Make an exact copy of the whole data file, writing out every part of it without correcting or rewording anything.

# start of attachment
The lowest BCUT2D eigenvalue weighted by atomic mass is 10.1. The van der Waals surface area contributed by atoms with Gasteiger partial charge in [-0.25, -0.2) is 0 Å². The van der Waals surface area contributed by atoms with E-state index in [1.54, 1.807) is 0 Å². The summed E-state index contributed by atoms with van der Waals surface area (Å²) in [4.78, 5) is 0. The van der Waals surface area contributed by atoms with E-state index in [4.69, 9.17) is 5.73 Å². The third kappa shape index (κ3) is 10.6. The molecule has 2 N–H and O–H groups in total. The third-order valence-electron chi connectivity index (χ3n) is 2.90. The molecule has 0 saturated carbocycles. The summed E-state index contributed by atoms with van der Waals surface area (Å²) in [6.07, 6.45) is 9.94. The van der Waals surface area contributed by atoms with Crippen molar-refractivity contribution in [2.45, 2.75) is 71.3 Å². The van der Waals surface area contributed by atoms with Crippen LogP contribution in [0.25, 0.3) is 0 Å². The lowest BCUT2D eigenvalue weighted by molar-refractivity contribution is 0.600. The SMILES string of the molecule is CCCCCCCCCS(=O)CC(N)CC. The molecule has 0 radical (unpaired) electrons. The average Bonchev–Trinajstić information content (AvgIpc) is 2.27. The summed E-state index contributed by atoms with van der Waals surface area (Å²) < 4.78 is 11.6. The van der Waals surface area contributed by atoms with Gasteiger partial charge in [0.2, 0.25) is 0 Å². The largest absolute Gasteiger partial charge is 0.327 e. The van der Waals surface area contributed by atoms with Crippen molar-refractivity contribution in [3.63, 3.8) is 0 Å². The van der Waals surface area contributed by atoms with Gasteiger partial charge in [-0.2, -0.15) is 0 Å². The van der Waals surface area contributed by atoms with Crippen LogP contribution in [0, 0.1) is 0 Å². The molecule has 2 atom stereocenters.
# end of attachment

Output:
The lowest BCUT2D eigenvalue weighted by atomic mass is 10.1. The van der Waals surface area contributed by atoms with Gasteiger partial charge in [-0.25, -0.2) is 0 Å². The van der Waals surface area contributed by atoms with E-state index in [1.54, 1.807) is 0 Å². The summed E-state index contributed by atoms with van der Waals surface area (Å²) in [4.78, 5) is 0. The van der Waals surface area contributed by atoms with E-state index in [4.69, 9.17) is 5.73 Å². The third kappa shape index (κ3) is 10.6. The molecule has 2 N–H and O–H groups in total. The third-order valence-electron chi connectivity index (χ3n) is 2.90. The molecule has 0 saturated carbocycles. The summed E-state index contributed by atoms with van der Waals surface area (Å²) in [6.07, 6.45) is 9.94. The van der Waals surface area contributed by atoms with Crippen molar-refractivity contribution in [2.45, 2.75) is 71.3 Å². The van der Waals surface area contributed by atoms with Crippen LogP contribution in [0.25, 0.3) is 0 Å². The lowest BCUT2D eigenvalue weighted by molar-refractivity contribution is 0.600. The SMILES string of the molecule is CCCCCCCCCS(=O)CC(N)CC. The molecule has 0 radical (unpaired) electrons. The average Bonchev–Trinajstić information content (AvgIpc) is 2.27. The summed E-state index contributed by atoms with van der Waals surface area (Å²) < 4.78 is 11.6. The van der Waals surface area contributed by atoms with Gasteiger partial charge in [0.2, 0.25) is 0 Å². The largest absolute Gasteiger partial charge is 0.327 e. The van der Waals surface area contributed by atoms with Crippen molar-refractivity contribution in [3.63, 3.8) is 0 Å². The van der Waals surface area contributed by atoms with Gasteiger partial charge in [-0.2, -0.15) is 0 Å². The van der Waals surface area contributed by atoms with Crippen LogP contribution in [0, 0.1) is 0 Å². The molecule has 2 atom stereocenters.